On Gravity

Of all the things we have in common as a human species there’s one more than any other that’s irrefutable. Someday, when you least expect it, gravity is going to have its way with you. It happens to men as equally as it does with women and there’s no culture spared the physical truth of it.

            Native people are not immune as I have discovered. I’m 55 years old, cruising slowly along to 56 in a few months and the most pervasive force in the cosmos has already struck. There’s a severe downward pull and it gets all of us as we grow older.

            Some of us can actually remember the day it happens. We step out of the shower all glowing and fresh, grab a towel, look in the mirror, smile, and feel our buttocks drop. Boom. Just like that we’re saggy and we jiggle when we walk.

            Once I stepped out of the shower to discover two strange brown marks on my lower rib cage. I was terrified. I was sure I was in dire health but my wife pointed out that they were only my nipples. What a relief. I think.

            Oh, there’s exercise and diet options and all manner of things created to get us back to that firm, youthful presence – but once gravity asserts itself there’s no going back. We become, in the blink of an eye, jiggly, wiggly and loose and in need of fashion options.

            Ojibway people call it getting a bannock belly or putting on hibernation weight but it happens to everyone to some degree. It’s just part of our makeup as a species. We age, we droop, we sag. Exercise dutifully, eat right, take supplements, whatever, but gravity becomes the determinant force in our lives.

            So why fight it? I know that I bounce in places I never did before. I know that my once firm stride lacks a little decisiveness nowadays. But hey, I feel good. I feel able to go whatever distance life asks of me and in the end, that’s the important thing.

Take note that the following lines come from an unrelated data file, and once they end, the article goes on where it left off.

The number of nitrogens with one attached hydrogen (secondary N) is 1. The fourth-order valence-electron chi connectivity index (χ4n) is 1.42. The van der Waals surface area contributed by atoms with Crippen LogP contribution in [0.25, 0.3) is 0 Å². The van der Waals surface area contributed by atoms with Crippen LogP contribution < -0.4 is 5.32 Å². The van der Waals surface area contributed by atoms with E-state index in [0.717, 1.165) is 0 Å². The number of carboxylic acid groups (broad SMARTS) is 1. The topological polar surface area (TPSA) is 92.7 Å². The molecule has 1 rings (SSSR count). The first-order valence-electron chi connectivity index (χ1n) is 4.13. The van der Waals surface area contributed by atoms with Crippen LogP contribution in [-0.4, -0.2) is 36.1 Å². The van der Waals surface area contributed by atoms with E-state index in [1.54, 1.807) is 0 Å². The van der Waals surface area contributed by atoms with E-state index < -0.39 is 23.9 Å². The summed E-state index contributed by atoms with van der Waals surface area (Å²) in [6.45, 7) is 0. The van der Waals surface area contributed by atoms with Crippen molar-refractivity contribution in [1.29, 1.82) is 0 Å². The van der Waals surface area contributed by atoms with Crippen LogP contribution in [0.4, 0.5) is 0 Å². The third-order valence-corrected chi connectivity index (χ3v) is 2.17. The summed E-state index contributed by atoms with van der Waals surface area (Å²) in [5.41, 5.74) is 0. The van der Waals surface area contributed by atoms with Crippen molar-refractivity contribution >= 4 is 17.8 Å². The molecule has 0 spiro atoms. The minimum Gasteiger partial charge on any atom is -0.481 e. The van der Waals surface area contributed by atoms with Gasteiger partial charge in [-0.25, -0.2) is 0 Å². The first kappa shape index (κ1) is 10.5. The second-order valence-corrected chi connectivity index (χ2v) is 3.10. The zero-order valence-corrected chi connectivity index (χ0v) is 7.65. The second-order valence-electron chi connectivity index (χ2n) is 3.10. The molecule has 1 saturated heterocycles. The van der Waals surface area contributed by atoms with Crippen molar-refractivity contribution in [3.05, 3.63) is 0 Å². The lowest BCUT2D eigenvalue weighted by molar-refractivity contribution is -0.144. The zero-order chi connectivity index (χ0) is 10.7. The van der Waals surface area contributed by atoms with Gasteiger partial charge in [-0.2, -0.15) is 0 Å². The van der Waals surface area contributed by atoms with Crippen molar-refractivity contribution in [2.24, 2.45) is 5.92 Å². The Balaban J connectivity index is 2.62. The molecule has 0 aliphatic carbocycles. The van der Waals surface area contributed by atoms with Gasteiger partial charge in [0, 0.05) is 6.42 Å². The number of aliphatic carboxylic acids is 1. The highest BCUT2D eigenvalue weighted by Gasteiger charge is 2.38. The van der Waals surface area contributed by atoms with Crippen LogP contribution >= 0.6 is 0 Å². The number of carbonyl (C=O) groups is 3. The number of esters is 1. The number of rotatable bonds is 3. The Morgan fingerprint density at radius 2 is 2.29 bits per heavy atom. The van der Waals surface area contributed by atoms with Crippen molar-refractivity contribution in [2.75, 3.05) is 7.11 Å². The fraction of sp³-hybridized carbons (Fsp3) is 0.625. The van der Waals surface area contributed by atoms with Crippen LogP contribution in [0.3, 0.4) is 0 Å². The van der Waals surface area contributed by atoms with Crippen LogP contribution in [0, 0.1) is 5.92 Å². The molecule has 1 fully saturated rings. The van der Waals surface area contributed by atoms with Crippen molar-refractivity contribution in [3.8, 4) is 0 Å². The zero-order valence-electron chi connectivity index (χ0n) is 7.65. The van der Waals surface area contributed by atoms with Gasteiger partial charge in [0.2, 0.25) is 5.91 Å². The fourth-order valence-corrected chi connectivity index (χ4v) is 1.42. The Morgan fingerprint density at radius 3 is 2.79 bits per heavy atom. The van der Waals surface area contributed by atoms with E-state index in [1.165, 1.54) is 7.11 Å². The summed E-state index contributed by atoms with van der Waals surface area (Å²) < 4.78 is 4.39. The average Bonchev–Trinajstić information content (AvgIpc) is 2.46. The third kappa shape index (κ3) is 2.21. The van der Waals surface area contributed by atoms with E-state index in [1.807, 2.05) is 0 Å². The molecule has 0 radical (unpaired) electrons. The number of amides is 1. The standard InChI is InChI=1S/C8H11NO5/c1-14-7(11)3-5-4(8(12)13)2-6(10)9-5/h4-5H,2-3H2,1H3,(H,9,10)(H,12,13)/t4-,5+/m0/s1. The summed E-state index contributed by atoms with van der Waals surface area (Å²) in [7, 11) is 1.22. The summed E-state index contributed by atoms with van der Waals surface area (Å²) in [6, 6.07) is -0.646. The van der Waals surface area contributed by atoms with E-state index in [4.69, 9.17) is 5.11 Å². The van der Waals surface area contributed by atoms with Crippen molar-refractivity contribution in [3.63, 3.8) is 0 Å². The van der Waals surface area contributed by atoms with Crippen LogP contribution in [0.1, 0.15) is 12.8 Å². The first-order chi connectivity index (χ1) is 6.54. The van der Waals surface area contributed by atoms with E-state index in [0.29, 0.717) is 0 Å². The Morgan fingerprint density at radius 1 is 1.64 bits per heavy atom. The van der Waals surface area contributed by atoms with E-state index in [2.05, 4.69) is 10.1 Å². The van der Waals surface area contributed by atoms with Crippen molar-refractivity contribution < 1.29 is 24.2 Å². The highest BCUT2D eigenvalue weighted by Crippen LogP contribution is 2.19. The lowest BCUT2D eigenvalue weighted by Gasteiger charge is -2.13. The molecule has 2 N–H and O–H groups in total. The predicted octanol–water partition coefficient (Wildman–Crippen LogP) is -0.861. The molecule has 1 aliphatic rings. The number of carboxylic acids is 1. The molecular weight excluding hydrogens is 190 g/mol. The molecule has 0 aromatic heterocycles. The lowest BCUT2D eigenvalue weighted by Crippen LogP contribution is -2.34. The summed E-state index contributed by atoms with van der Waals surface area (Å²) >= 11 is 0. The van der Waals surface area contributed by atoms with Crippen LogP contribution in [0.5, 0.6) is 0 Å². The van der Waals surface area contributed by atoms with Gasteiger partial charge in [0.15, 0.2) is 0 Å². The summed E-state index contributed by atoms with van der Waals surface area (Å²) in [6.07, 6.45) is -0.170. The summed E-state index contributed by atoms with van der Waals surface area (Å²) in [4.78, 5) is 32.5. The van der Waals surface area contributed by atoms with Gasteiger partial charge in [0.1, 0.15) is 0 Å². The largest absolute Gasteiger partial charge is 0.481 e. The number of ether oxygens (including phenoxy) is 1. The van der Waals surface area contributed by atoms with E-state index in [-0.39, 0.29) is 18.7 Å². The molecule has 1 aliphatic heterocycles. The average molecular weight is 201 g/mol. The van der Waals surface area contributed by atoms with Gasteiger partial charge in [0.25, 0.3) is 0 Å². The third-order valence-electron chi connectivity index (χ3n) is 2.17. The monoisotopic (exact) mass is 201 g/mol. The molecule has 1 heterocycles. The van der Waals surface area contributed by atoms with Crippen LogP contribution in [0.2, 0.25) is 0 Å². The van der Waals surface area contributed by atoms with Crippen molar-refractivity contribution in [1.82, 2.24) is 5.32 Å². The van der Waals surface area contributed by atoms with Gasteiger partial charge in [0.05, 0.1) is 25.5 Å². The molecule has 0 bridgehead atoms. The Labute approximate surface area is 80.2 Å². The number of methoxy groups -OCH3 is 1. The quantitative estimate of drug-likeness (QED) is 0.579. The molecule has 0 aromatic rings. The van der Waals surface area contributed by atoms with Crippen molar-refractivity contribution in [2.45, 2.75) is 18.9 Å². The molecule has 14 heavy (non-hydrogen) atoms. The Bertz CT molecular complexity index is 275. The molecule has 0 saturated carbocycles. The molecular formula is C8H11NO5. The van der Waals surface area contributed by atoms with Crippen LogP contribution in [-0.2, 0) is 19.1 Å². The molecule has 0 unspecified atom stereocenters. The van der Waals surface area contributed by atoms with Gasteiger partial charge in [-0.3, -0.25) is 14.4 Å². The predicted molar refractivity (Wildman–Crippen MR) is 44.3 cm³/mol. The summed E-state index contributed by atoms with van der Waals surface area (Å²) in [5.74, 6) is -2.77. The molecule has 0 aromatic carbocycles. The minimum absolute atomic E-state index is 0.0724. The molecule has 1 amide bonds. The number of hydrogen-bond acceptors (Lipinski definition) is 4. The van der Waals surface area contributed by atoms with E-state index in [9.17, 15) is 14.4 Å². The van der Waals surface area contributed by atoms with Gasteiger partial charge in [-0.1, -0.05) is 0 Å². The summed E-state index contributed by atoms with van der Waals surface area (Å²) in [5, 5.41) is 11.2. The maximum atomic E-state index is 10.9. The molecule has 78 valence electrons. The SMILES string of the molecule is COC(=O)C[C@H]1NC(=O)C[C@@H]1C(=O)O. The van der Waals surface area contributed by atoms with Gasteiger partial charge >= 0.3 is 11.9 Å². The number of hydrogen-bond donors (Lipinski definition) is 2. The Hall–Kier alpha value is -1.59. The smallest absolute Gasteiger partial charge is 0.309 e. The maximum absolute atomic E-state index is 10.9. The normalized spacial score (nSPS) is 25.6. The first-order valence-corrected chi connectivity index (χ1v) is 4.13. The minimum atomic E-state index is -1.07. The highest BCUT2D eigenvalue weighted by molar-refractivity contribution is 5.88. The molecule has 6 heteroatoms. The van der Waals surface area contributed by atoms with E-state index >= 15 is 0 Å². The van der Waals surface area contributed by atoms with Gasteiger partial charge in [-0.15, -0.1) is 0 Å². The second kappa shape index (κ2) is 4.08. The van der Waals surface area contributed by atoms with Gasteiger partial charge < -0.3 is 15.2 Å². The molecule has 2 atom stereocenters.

No one ever got a flabby spirituality. No one ever had an obese mental outlook. No one I ever met developed a corpulent joy. No, the thing is, as much as gravity has its physical way with us, we can strike back with will.

            We can will ourselves to stay vital. That’s’ my plan anyway. Sure, I pack a few extra pounds on my uphill walks, my jeans size creeps closer to my age but I choose to be taut emotionally, mentally and spiritually. Those are energies gravity has no hold on. We can float, we can fly, we can become.

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About Richard Wagamese

I am a published author with 13 titles published by major Canadian publishers. I am a First Nations person from the Ojibway Nation in Northwestern, Ontario, Canada. As a professional writer since 1979 I have written for newspaper, radio television, magazines and book publishing. I love the culture of books and the people who populate it. 2012 recipient of the National Aboriginal Achievement Award for Media & Communications. View all posts by Richard Wagamese

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